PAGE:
New principle emerges for breast cancer chemotherapy resistance
Patients with breast cancer may have mutant BRCA1 or BRCA2 genes. These mutant proteins damage DNA surveyors, sensors and responders in normal cells. They also help the body repair damaged NDA through complex operations.
People with these mutant genes typically have defective DNA repair. This gives them greater chances of developing ovarian, breast and other cancers; between 20 and 25 percent of hereditary breast cancers are because of these mutants, in addition to 5-10 percent of all breast cancers.
Reducing the body’s repairs to damaged DNA may make these cells more sensitive to drugs that damage DNA. Scientists connected the DNA replication forks as a way that drug resistance grows in the mutant ovarian and breast cancers.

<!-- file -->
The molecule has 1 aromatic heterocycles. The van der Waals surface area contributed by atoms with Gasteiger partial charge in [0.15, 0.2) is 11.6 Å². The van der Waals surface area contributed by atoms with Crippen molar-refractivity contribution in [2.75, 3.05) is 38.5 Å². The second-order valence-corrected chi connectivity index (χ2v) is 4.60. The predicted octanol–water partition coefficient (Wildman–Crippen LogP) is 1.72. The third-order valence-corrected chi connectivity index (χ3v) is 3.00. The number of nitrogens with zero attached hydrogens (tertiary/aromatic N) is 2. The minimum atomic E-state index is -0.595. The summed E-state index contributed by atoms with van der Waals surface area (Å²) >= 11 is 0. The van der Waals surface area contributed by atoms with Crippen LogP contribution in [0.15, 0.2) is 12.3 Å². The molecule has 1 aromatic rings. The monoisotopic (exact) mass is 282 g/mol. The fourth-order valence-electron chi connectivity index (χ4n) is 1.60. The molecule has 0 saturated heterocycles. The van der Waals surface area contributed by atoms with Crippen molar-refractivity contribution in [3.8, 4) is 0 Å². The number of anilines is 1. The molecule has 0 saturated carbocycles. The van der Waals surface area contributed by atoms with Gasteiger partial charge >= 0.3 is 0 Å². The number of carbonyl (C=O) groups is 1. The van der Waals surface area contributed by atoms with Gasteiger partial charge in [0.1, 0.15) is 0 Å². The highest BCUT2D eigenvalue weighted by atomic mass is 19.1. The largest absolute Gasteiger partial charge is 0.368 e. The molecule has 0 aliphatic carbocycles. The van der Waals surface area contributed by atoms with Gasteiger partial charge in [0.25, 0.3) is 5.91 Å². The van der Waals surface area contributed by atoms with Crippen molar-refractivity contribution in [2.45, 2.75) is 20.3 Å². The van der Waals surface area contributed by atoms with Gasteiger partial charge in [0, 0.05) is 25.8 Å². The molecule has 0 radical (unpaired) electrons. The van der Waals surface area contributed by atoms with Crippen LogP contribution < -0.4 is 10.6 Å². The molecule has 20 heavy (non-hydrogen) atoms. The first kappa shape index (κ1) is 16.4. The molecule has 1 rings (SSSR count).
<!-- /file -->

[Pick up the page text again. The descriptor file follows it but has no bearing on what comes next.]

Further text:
“It is the intricate mechanisms that tumor cells evolve to bypass the need for accurate DNA repair that form the foundation of our study,” Dr. Andre Nussenzweig, from the National Cancer Institute, said. “A deeper knowledge of the processes that drive drug resistance in BRCA1/2-mutant tumors will lead to novel therapeutic approaches that target tumor-specific vulnerabilities.”
The results of the study, which lasted 10 years, are available in the Nature journal.
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